The 1963 March on Washington

Photo Essay

Civil Rights Demonstrators, Washington, 1963. Courtesy of the National Archives.

Initiated by A. Philip Randolph, the march was sponsored by five of the largest civil rights organizations in the United States. The major organizers and leaders of the march were Randolph, Whitney Young, Roy Wilkins, James Farmer, John Lewis, and Martin Luther King Jr. Planning for the event was complicated by differences among groups and their leaders. Bayard Rustin, who organized the first Freedom Ride in 1947, orchestrated and administered the details of the march in just two months out of a small office in Harlem, New York.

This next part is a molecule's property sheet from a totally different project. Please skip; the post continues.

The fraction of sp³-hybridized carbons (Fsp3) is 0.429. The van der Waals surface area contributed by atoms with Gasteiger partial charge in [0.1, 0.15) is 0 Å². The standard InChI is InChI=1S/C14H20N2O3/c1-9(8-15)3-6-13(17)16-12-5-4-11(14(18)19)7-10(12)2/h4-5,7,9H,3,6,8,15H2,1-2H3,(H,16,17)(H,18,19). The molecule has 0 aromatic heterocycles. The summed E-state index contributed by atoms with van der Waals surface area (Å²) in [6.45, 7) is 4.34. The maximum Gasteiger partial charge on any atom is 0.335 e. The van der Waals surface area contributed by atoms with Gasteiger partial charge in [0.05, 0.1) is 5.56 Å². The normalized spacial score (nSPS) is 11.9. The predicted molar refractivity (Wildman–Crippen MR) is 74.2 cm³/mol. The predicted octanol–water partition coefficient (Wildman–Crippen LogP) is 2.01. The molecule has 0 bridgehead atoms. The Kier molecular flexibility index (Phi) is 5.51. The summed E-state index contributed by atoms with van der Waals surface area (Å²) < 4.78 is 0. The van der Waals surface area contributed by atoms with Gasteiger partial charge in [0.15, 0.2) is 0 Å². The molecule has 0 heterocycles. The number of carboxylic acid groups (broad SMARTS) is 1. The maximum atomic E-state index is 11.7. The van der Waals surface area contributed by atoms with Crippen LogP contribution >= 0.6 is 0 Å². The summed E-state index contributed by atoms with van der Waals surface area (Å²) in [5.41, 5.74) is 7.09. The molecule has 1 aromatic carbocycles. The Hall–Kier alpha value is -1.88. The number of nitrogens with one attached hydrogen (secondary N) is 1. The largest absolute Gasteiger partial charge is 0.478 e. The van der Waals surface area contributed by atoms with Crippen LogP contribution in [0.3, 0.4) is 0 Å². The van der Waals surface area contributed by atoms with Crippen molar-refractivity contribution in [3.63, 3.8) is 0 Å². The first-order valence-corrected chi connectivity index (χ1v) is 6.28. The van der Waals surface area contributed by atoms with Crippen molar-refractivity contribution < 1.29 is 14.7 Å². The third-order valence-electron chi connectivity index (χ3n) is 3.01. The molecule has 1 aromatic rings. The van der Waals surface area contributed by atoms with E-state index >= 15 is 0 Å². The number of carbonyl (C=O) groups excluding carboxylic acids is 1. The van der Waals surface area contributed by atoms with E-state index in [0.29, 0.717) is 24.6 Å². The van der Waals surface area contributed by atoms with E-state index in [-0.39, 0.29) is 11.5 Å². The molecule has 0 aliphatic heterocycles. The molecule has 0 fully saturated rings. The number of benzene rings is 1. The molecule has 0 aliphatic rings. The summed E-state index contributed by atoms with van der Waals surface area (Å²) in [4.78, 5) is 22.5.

Participants arrived on 28 August in chartered buses, private cars, trains, and planes. One man famously roller-skated from Chicago. By the time the march began at the Washington Monument around 250,000 people had gathered. The diverse crowd included African Americans and whites, young people and old, rich and famous Hollywood movie stars and musicians, and everyday people. Moving down Constitution and Independence Avenues, the peaceful crowd gathered before the Lincoln Memorial to hear a day of speeches and performances, most famously Mahalia Jackson's rendition of "I've Been 'Buked and I've Been Scorned," and Martin Luther King Jr.'s "I Have a Dream" speech.

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